Life may seem tranquil on Japan’s remote Yonaguni Island, where wild horses graze and tourists dive to spot hammerhead sharks, but China’s recent massive military exercises have shaken locals.
The western island is just 110 kilometers (70 miles) from Taiwan, and a Chinese missile fired during exercises last month landed not far from the Yonaguni coast.
“Everyone is nervous,” Shigenori Takenishi, head of the island’s fishermen’s association, told AFP.
“Even if we don’t talk about it, we always remember the fear we felt, the shock.”
He told fishing boats to stay in port during drills following US House Speaker Nancy Pelosi’s visit to Taiwan, in defiance of warnings from Beijing.
The incident was the latest reminder of how growing Chinese assertiveness has affected Yonaguni, shifting the debate to a controversial military presence on the island.
People said that Yonaguni was defended by two guns, one for each policeman stationed there.
But since 2016, the island has been home to a base for Japan’s military, the Self-Defense Forces, which was established despite initial objections from locals.
The maritime and air surveillance base is home to 170 soldiers who, together with their families, make up 15% of Yonaguni’s 1,700 residents.
An “electronic warfare” unit should also be installed there by March 2024.
“When we see Chinese military activity today, we think we got our base just in time,” Yonaguni Mayor Kenichi Itokazu told AFP.
“We managed to send a message to China.”
“Can they really help us?
This view has not always been so prevalent on the island.
Yonaguni is part of Okinawa Prefecture, where resentment against the military presence is traditionally high.
A quarter of the region’s population perished in the Battle of Okinawa in World War II in 1945, and it remained under American occupation until 1972.
Today, Okinawa is home to most US bases in Japan.
Yonaguni is closer to Taiwan, Seoul and even Beijing than the Japanese capital Tokyo.
Realizing its vulnerability, authorities have built a military presence on the Nansei island chain, which stretches 1,200 kilometers from Japan’s main islands to Yonaguni.
In addition to the security benefits, the government argued that a base would bring exceptional economic benefits to the 30-square-kilometre (11-square-mile) island.
Local officials once believed that Yonaguni’s economic future lay with Taiwan and other nearby trade hubs, even campaigning to become a “special zone for inter-regional trade”.
But the government rejected this and instead began in 2007 to pave the way at the grassroots.
Support for the plan was bolstered by a diplomatic crisis with Beijing in 2010, and in 2015 around 60% of Yonaguni residents backed the base in a referendum.
Since then, Chinese saber blows and a series of maritime incidents have helped build support.
“Hardly anyone is against the base now,” said Shigeru Yonahara, 60, a resident who has supported the base.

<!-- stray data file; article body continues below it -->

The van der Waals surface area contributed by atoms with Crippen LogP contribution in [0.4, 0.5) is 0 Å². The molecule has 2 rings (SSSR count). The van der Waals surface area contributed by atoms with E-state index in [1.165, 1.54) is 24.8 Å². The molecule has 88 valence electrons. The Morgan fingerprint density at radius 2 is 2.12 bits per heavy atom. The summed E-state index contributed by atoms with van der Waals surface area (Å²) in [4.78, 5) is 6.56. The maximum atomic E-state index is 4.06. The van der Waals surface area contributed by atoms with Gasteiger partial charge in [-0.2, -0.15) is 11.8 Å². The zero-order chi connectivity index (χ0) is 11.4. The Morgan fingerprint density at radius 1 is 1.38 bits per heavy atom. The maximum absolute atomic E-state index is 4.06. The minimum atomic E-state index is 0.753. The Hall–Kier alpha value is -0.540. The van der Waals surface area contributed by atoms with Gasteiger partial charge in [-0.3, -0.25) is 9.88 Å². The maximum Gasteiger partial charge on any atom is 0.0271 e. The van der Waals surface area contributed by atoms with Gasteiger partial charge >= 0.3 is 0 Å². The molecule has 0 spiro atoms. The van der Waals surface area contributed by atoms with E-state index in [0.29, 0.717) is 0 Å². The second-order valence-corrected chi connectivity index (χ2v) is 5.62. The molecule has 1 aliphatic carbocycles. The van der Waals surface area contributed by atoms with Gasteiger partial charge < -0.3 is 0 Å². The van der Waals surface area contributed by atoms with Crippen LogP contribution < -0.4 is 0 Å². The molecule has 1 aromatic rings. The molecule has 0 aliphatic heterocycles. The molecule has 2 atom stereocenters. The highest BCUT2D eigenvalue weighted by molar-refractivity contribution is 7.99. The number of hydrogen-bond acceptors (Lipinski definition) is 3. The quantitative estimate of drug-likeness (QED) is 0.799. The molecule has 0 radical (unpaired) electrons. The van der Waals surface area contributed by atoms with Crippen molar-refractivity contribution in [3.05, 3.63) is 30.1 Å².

There are holdouts, however, some of whom fear the base could make Yonaguni a target instead, particularly if China seeks to forcibly bring Taiwan under its control.
“If there is a crisis, will they protect those who live here? And can they really help us in the event of an invasion of Taiwan? said Masakatsu Uehara, a 62-year-old fisherman.
“It’s a question of deterrence”
Supporters and critics agree that the base has changed Yonaguni, including the lights of the radar installation that rival the starry skies above the island.
A long-awaited incinerator that started operating last year has been funded almost entirely by the Department of Defense, and base rent helps pay for free lunches at island schools.
Yonaguni has no high school and limited employment. It suffered decades of decline after its flourishing trade ties with Taiwan were severed after World War II.
Today, taxes paid by base residents make up one-fifth of Yonaguni’s income.
But not everyone sees the changes as positive, including city council member Chiyoki Tasato, who has long opposed the grassroots.
He resents the fact that Japanese military families can influence politics by voting in local elections, and argues that the base’s economic impact makes it difficult for residents to speak out freely on the issue.
They “cannot say openly that they are against the base, because the economic situation is not good,” Tasato told AFP.
“We prefer to think about what we are going to eat tomorrow.”
For Mayor Itokazu however, there is no doubt about the economic boost provided by the base.
And he added that the security situation makes his presence an obvious necessity.
“As the saying goes, ‘If you want peace, prepare for war.’ It is a matter of deterrence.
Category: China, Japan, Taiwan
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